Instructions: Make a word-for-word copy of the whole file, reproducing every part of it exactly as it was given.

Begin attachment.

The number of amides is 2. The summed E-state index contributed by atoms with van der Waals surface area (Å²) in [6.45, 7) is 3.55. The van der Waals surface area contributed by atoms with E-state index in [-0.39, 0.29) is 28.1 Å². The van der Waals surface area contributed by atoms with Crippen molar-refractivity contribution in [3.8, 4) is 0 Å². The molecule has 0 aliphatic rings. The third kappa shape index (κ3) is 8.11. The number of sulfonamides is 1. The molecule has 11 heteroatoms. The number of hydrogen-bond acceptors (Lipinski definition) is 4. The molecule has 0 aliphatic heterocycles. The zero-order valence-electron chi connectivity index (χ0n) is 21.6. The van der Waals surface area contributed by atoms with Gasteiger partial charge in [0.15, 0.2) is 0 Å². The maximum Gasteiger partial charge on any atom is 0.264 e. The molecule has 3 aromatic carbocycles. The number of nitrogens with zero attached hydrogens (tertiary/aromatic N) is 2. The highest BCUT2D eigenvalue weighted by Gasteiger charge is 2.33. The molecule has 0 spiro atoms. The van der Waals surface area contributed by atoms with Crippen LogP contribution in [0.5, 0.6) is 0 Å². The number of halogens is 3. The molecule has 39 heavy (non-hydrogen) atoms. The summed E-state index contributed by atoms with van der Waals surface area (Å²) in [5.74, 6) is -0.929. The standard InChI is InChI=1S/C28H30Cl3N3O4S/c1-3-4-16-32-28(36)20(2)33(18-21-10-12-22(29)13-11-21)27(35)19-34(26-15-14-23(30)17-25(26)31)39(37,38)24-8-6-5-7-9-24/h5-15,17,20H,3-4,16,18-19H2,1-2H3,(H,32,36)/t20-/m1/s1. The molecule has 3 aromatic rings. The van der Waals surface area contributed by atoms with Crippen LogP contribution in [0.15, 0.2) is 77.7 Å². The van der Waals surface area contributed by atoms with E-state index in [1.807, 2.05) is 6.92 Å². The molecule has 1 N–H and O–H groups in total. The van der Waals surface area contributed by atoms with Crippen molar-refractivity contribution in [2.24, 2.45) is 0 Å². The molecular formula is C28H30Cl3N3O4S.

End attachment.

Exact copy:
The number of amides is 2. The summed E-state index contributed by atoms with van der Waals surface area (Å²) in [6.45, 7) is 3.55. The van der Waals surface area contributed by atoms with E-state index in [-0.39, 0.29) is 28.1 Å². The van der Waals surface area contributed by atoms with Crippen molar-refractivity contribution in [3.8, 4) is 0 Å². The molecule has 0 aliphatic rings. The third kappa shape index (κ3) is 8.11. The number of sulfonamides is 1. The molecule has 11 heteroatoms. The number of hydrogen-bond acceptors (Lipinski definition) is 4. The molecule has 0 aliphatic heterocycles. The zero-order valence-electron chi connectivity index (χ0n) is 21.6. The van der Waals surface area contributed by atoms with Gasteiger partial charge in [0.15, 0.2) is 0 Å². The maximum Gasteiger partial charge on any atom is 0.264 e. The molecule has 3 aromatic carbocycles. The number of nitrogens with zero attached hydrogens (tertiary/aromatic N) is 2. The highest BCUT2D eigenvalue weighted by Gasteiger charge is 2.33. The molecule has 0 spiro atoms. The van der Waals surface area contributed by atoms with Crippen LogP contribution in [0.5, 0.6) is 0 Å². The number of halogens is 3. The molecule has 39 heavy (non-hydrogen) atoms. The summed E-state index contributed by atoms with van der Waals surface area (Å²) in [5.74, 6) is -0.929. The standard InChI is InChI=1S/C28H30Cl3N3O4S/c1-3-4-16-32-28(36)20(2)33(18-21-10-12-22(29)13-11-21)27(35)19-34(26-15-14-23(30)17-25(26)31)39(37,38)24-8-6-5-7-9-24/h5-15,17,20H,3-4,16,18-19H2,1-2H3,(H,32,36)/t20-/m1/s1. The molecule has 3 aromatic rings. The van der Waals surface area contributed by atoms with Crippen LogP contribution in [0.15, 0.2) is 77.7 Å². The van der Waals surface area contributed by atoms with E-state index in [1.807, 2.05) is 6.92 Å². The molecule has 1 N–H and O–H groups in total. The van der Waals surface area contributed by atoms with Crippen molar-refractivity contribution in [2.24, 2.45) is 0 Å². The molecular formula is C28H30Cl3N3O4S.